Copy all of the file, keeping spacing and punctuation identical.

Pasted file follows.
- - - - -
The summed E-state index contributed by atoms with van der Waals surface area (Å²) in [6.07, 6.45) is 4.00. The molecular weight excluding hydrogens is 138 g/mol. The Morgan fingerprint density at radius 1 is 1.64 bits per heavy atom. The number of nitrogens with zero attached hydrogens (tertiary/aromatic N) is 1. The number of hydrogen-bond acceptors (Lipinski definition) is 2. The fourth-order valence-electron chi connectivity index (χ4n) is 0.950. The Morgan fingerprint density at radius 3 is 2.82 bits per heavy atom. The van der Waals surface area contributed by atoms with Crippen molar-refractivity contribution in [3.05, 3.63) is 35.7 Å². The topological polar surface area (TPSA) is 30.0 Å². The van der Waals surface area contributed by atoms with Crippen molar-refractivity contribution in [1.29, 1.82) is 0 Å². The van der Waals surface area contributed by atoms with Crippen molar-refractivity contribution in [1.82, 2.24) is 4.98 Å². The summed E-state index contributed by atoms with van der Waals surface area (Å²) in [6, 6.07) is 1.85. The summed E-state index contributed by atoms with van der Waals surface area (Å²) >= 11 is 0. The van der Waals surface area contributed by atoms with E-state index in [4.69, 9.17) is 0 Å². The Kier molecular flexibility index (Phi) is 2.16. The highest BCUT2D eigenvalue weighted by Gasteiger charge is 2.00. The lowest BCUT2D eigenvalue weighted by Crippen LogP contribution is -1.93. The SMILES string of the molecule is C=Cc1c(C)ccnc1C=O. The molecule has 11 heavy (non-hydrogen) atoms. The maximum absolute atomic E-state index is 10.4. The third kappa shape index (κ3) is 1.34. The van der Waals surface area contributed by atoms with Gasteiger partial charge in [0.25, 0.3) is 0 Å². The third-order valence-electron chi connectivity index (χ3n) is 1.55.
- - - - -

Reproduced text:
The summed E-state index contributed by atoms with van der Waals surface area (Å²) in [6.07, 6.45) is 4.00. The molecular weight excluding hydrogens is 138 g/mol. The Morgan fingerprint density at radius 1 is 1.64 bits per heavy atom. The number of nitrogens with zero attached hydrogens (tertiary/aromatic N) is 1. The number of hydrogen-bond acceptors (Lipinski definition) is 2. The fourth-order valence-electron chi connectivity index (χ4n) is 0.950. The Morgan fingerprint density at radius 3 is 2.82 bits per heavy atom. The van der Waals surface area contributed by atoms with Crippen molar-refractivity contribution in [3.05, 3.63) is 35.7 Å². The topological polar surface area (TPSA) is 30.0 Å². The van der Waals surface area contributed by atoms with Crippen molar-refractivity contribution in [1.29, 1.82) is 0 Å². The van der Waals surface area contributed by atoms with Crippen molar-refractivity contribution in [1.82, 2.24) is 4.98 Å². The summed E-state index contributed by atoms with van der Waals surface area (Å²) in [6, 6.07) is 1.85. The summed E-state index contributed by atoms with van der Waals surface area (Å²) >= 11 is 0. The van der Waals surface area contributed by atoms with E-state index in [4.69, 9.17) is 0 Å². The Kier molecular flexibility index (Phi) is 2.16. The highest BCUT2D eigenvalue weighted by Gasteiger charge is 2.00. The lowest BCUT2D eigenvalue weighted by Crippen LogP contribution is -1.93. The SMILES string of the molecule is C=Cc1c(C)ccnc1C=O. The molecule has 11 heavy (non-hydrogen) atoms. The maximum absolute atomic E-state index is 10.4. The third kappa shape index (κ3) is 1.34. The van der Waals surface area contributed by atoms with Gasteiger partial charge in [0.25, 0.3) is 0 Å². The third-order valence-electron chi connectivity index (χ3n) is 1.55.